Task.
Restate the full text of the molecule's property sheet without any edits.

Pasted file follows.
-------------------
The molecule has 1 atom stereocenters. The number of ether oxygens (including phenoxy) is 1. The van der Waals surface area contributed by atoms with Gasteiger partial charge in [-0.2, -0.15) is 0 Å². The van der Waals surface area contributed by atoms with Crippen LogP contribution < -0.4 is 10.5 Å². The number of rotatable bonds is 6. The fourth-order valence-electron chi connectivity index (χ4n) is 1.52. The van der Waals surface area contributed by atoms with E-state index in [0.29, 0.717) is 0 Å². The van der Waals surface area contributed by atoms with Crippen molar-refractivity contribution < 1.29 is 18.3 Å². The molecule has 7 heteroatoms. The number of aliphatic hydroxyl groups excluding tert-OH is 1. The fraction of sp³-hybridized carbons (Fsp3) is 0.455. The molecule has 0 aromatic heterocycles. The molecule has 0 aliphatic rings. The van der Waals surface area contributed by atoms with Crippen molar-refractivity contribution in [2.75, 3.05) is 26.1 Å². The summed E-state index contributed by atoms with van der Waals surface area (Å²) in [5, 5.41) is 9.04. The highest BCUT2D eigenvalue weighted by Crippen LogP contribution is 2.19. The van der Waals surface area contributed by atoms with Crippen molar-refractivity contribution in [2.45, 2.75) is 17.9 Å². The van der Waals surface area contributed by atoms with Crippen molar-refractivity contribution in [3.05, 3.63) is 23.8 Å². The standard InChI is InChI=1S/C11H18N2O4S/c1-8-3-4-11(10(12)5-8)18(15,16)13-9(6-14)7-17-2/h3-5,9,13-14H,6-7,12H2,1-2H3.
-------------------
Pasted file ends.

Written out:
The molecule has 1 atom stereocenters. The number of ether oxygens (including phenoxy) is 1. The van der Waals surface area contributed by atoms with Gasteiger partial charge in [-0.2, -0.15) is 0 Å². The van der Waals surface area contributed by atoms with Crippen LogP contribution < -0.4 is 10.5 Å². The number of rotatable bonds is 6. The fourth-order valence-electron chi connectivity index (χ4n) is 1.52. The van der Waals surface area contributed by atoms with E-state index in [0.29, 0.717) is 0 Å². The van der Waals surface area contributed by atoms with Crippen molar-refractivity contribution < 1.29 is 18.3 Å². The molecule has 7 heteroatoms. The number of aliphatic hydroxyl groups excluding tert-OH is 1. The fraction of sp³-hybridized carbons (Fsp3) is 0.455. The molecule has 0 aromatic heterocycles. The molecule has 0 aliphatic rings. The van der Waals surface area contributed by atoms with Crippen molar-refractivity contribution in [2.75, 3.05) is 26.1 Å². The summed E-state index contributed by atoms with van der Waals surface area (Å²) in [5, 5.41) is 9.04. The highest BCUT2D eigenvalue weighted by Crippen LogP contribution is 2.19. The van der Waals surface area contributed by atoms with Crippen molar-refractivity contribution in [2.45, 2.75) is 17.9 Å². The van der Waals surface area contributed by atoms with Crippen molar-refractivity contribution in [3.05, 3.63) is 23.8 Å². The standard InChI is InChI=1S/C11H18N2O4S/c1-8-3-4-11(10(12)5-8)18(15,16)13-9(6-14)7-17-2/h3-5,9,13-14H,6-7,12H2,1-2H3.